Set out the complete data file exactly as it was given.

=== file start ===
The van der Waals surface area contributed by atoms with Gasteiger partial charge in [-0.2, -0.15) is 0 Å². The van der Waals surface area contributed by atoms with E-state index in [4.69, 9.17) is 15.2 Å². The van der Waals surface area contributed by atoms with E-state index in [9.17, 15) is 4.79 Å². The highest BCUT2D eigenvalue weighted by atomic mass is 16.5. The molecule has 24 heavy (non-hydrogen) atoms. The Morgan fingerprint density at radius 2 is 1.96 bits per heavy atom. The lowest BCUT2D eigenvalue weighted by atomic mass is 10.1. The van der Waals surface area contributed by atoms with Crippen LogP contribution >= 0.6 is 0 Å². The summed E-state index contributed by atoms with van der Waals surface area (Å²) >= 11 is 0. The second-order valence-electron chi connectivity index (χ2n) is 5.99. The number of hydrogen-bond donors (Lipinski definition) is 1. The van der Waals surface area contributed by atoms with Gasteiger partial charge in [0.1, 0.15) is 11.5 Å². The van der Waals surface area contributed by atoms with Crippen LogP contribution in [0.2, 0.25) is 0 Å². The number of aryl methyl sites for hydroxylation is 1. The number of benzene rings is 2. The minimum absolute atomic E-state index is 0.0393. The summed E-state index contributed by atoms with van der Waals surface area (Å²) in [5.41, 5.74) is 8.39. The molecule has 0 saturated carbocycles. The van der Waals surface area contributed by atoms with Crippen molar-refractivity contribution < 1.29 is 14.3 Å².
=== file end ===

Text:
The van der Waals surface area contributed by atoms with Gasteiger partial charge in [-0.2, -0.15) is 0 Å². The van der Waals surface area contributed by atoms with E-state index in [4.69, 9.17) is 15.2 Å². The van der Waals surface area contributed by atoms with E-state index in [9.17, 15) is 4.79 Å². The highest BCUT2D eigenvalue weighted by atomic mass is 16.5. The molecule has 24 heavy (non-hydrogen) atoms. The Morgan fingerprint density at radius 2 is 1.96 bits per heavy atom. The lowest BCUT2D eigenvalue weighted by atomic mass is 10.1. The van der Waals surface area contributed by atoms with Crippen LogP contribution >= 0.6 is 0 Å². The summed E-state index contributed by atoms with van der Waals surface area (Å²) >= 11 is 0. The second-order valence-electron chi connectivity index (χ2n) is 5.99. The number of hydrogen-bond donors (Lipinski definition) is 1. The van der Waals surface area contributed by atoms with Gasteiger partial charge in [0.1, 0.15) is 11.5 Å². The van der Waals surface area contributed by atoms with Crippen LogP contribution in [0.2, 0.25) is 0 Å². The number of aryl methyl sites for hydroxylation is 1. The number of benzene rings is 2. The minimum absolute atomic E-state index is 0.0393. The summed E-state index contributed by atoms with van der Waals surface area (Å²) in [5.41, 5.74) is 8.39. The molecule has 0 saturated carbocycles. The van der Waals surface area contributed by atoms with Crippen molar-refractivity contribution < 1.29 is 14.3 Å².